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I'm a non-resident and I need a disposable PAYG phone in the U.S.
January 2, 2008 5:17 PM   Subscribe

I'm going to be visiting the U.S. for a month shortly. I'd like to have a U.S. cellphone (and U.S. number) while I'm there. I'm not a U.S. resident, so I have no credit history or bank account, and I don't particularly want to sign up for a contract anyway. Will I be able to walk into a store in Park City, Utah (which store?) and buy one? Can I steal a march by ordering on online and having it shipped to my hotel despite my lack of U.S. credentials? Which carrier has the best Pay As You Go deal?

My current plan is to have the refurbished Nokia 2610 advertised on AT&T's GoPhone PAYG plan shipped to my hotel. It's $9.99 with $10 of credit. This almost seems to good to be true, so I wonder if I'm missing something.

Also, having watched Season 3 of the Wire, I wonder if it would be simpler to walk into any store and buy a burner with cash.

I mainly want the phone to receive calls rather than make them, so I'm not very sensitive to calling/texting cost (but I'd obviously rather it wasn't punitively expensive!) I don't anticipate using the phone again, but bonus points if the number/account/calling credit doesn't disappear after, say, 12 months of non-use.

So, what's my next move?
posted by caek to Shopping (19 answers total) 1 user marked this as a favorite
 
One thing I'll tell you, just as a clarification point, is that cell phones in the US charge you for incoming calls as well as outgoing calls. This means that your incoming calls will be clipping off at .10 or .25 per minute. It's not like internationally, where you can have a cell and receive calls with a low balance.

Other than that, there's no catch. You can go into convenience stores, and other places, and buy the phones with cash. So, I'm sure the non-resident thing isn't a problem at all (lots of immigrant labor have cell phones).
posted by wflanagan at 5:29 PM on January 2, 2008 [1 favorite]


Wflanagan beat me to it on the charging for incoming calls point...something I was very happy to discover in Europe. So you should care about costs, as you will be charged for both incoming and outgoing calls.

With that said, a lot of the wireless carriers have pre-paid plans or plans that require you to give a credit card number (for people with bad credit, for example). You shouldn't have any problem finding a pre-paid phone at a big superstore like Target or Bestbuy, or at one of the wireless carriers' individual stores.
posted by elquien at 5:30 PM on January 2, 2008


I don't think you're missing something. The prepaid wireless phones are pretty cheap because they make all their money on the refills. Be careful of GoPhone's $1 use fee per day (if you use it once during a day they charge you a $1 fee. I don't know for sure but I'm guessing they screw you by counting a text message as use)

The only way you can get 12 months of non-use is to do To Mobile To Go and adding $100 at the start. This makes the minutes for 1 year, which isn't so bad if you don't use it very much and really want the number to last.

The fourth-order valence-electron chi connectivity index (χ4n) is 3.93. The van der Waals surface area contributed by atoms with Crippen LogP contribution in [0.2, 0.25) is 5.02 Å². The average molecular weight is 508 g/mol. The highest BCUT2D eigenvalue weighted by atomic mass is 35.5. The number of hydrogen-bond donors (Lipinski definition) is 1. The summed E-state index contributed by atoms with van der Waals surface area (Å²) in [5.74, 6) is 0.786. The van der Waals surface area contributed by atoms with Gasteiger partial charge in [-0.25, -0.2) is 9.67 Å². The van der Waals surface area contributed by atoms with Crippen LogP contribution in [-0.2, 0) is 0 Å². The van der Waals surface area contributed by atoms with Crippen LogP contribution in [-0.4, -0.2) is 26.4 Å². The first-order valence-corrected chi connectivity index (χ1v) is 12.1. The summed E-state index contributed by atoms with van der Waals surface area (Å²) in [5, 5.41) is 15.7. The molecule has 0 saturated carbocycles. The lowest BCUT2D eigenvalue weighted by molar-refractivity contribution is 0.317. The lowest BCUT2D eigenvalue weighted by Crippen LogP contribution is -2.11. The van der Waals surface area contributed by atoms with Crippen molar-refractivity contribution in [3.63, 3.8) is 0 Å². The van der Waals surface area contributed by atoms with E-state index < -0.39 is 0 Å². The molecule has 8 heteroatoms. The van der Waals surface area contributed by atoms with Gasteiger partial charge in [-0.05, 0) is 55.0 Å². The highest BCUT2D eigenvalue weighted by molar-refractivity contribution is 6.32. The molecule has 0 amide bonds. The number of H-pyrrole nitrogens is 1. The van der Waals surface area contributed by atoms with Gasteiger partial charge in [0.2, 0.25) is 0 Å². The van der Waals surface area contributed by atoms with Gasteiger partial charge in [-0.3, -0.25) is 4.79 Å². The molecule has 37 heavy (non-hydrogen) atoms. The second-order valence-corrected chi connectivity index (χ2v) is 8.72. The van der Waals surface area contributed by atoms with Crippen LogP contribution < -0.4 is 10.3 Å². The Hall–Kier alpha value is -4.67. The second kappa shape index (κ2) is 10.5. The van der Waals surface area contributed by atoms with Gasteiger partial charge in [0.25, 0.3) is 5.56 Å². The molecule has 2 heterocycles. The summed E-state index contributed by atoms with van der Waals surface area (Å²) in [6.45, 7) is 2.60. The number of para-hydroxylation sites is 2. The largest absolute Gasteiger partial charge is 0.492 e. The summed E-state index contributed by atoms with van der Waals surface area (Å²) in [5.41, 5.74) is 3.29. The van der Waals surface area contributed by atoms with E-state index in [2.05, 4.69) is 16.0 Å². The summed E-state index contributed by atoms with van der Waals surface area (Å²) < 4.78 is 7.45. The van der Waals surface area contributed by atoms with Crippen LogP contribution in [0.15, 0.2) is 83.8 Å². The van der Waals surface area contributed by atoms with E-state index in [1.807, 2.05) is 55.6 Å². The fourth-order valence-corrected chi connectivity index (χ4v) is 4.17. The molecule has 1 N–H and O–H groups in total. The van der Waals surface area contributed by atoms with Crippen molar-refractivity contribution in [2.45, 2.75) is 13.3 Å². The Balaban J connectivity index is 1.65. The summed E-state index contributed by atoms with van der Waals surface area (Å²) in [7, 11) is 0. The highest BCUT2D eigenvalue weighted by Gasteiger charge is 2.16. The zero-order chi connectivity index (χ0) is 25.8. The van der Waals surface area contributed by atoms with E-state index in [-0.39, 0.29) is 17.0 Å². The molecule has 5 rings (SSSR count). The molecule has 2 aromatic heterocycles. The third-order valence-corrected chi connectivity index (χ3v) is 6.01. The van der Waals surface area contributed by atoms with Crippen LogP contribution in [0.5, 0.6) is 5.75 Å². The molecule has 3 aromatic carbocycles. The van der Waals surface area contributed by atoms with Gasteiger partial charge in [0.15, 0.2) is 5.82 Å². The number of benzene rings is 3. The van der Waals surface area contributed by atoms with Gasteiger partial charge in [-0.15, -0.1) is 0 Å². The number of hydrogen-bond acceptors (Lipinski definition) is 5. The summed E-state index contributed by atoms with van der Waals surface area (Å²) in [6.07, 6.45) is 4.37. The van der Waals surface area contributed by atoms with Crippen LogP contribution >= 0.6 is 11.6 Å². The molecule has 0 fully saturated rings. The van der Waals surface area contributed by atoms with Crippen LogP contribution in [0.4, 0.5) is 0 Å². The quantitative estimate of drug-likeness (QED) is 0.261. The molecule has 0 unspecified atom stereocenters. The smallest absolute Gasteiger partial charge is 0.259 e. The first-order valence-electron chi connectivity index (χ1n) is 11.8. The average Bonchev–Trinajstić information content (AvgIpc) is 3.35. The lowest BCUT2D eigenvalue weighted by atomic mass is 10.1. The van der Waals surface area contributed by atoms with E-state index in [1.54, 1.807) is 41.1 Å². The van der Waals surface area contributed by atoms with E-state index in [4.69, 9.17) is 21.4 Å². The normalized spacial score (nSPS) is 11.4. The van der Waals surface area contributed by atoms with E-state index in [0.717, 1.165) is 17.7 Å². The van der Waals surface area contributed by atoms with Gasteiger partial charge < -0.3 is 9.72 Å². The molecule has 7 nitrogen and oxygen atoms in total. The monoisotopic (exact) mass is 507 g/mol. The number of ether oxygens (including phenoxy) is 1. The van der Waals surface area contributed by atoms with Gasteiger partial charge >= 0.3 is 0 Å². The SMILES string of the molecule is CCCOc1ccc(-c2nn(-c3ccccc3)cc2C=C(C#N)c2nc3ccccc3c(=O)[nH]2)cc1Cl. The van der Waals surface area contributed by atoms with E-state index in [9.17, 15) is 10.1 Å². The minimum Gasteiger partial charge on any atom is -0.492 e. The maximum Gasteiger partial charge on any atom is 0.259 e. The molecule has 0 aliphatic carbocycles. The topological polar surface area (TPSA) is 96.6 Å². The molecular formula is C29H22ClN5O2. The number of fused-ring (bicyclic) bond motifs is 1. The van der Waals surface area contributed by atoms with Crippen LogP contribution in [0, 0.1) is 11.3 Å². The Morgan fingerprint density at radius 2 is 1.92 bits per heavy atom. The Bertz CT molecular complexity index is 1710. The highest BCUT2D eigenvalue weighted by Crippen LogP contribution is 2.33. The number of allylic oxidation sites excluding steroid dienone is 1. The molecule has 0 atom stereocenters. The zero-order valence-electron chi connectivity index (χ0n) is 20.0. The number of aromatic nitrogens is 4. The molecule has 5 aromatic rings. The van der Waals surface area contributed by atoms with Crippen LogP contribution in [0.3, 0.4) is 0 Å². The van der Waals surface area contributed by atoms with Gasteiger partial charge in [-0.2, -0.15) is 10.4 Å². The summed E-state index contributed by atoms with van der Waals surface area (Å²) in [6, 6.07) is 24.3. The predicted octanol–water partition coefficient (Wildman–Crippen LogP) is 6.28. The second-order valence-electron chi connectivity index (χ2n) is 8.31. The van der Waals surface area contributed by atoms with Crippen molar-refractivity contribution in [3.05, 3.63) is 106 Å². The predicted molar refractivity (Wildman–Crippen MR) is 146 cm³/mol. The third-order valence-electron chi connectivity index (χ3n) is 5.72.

BTW-- we're just starting Season 5 of The Wire here so be careful about flipping by HBO so you don't get anything ruined.
posted by sharkfu at 5:30 PM on January 2, 2008


I use Virgin Mobile. My phone cost me $20 two years ago, and it's half that now. Call options are fairly cheap. Register a debit/credit card on your account and you only have to pay $5 a month (a $15 payment every 90 days) to keep it running. No per day use fees or anything. Everything is either a la carte or part of a plan you select. Text messages are 5 cents apiece to send and receive, or cheaper if you buy a messaging plan.
posted by cmgonzalez at 5:37 PM on January 2, 2008


Just for clarity: Do you want to make and receive calls to/from phones in the U.S., or do you want to talk to people outside the U.S.A. also?
posted by exphysicist345 at 5:46 PM on January 2, 2008


I ordered a T-Mobile SIM card on eBay and had it shipped to me in Canada on my last trip to the states, and it worked great in my unlocked GSM phone.
posted by blue_beetle at 5:59 PM on January 2, 2008


Just for clarity: Do you want to make and receive calls to/from phones in the U.S., or do you want to talk to people outside the U.S.A. also?

Actually, this is thankfully irrelevant to this issue. If you're receiving calls, they cost you the same no matter where the person is calling you from (and, similarly, the person calling you from overseas is simply calling a US number, which is charged identically whether you are a cell phone or not).

It is prohibitively expensive to call overseas using your cellphone, which is why you do not use your cellphone on its own; you use a calling card, specifically one of the "local access" phone cards which is cheaper than calling the 800 number. Since you're using a mobile, and mobiles in general have free long distance, it doesn't matter whether there is a local access number in your area or not, as you can call long distance. So calls overseas will cost you the per-minute cellphone cost, plus the cost of the card (which, depending on the country you're calling, can be anywhere from 1c (yes, really, just one cent) to around 20c per minute. This is still cheaper than the rate you will get from any other source unless you get a special rate plan.